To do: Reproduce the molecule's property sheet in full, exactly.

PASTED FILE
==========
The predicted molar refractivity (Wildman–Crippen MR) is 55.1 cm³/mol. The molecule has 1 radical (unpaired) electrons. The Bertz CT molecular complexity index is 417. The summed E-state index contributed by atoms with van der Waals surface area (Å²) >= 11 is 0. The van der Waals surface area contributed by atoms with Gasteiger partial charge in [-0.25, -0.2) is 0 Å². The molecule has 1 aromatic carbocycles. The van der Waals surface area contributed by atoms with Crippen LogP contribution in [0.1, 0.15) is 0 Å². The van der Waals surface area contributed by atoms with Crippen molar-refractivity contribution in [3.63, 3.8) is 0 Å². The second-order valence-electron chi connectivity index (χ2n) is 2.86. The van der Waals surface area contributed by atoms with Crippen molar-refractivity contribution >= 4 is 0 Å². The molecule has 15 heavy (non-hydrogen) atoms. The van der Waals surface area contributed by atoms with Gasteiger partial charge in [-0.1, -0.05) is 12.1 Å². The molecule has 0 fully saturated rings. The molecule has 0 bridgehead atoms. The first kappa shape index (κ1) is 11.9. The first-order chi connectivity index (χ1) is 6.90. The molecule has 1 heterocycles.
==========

The predicted molar refractivity (Wildman–Crippen MR) is 55.1 cm³/mol. The molecule has 1 radical (unpaired) electrons. The Bertz CT molecular complexity index is 417. The summed E-state index contributed by atoms with van der Waals surface area (Å²) >= 11 is 0. The van der Waals surface area contributed by atoms with Gasteiger partial charge in [-0.25, -0.2) is 0 Å². The molecule has 1 aromatic carbocycles. The van der Waals surface area contributed by atoms with Crippen LogP contribution in [0.1, 0.15) is 0 Å². The van der Waals surface area contributed by atoms with Crippen molar-refractivity contribution in [3.63, 3.8) is 0 Å². The second-order valence-electron chi connectivity index (χ2n) is 2.86. The van der Waals surface area contributed by atoms with Crippen molar-refractivity contribution >= 4 is 0 Å². The molecule has 15 heavy (non-hydrogen) atoms. The van der Waals surface area contributed by atoms with Gasteiger partial charge in [-0.1, -0.05) is 12.1 Å². The molecule has 0 fully saturated rings. The molecule has 0 bridgehead atoms. The first kappa shape index (κ1) is 11.9. The first-order chi connectivity index (χ1) is 6.90. The molecule has 1 heterocycles.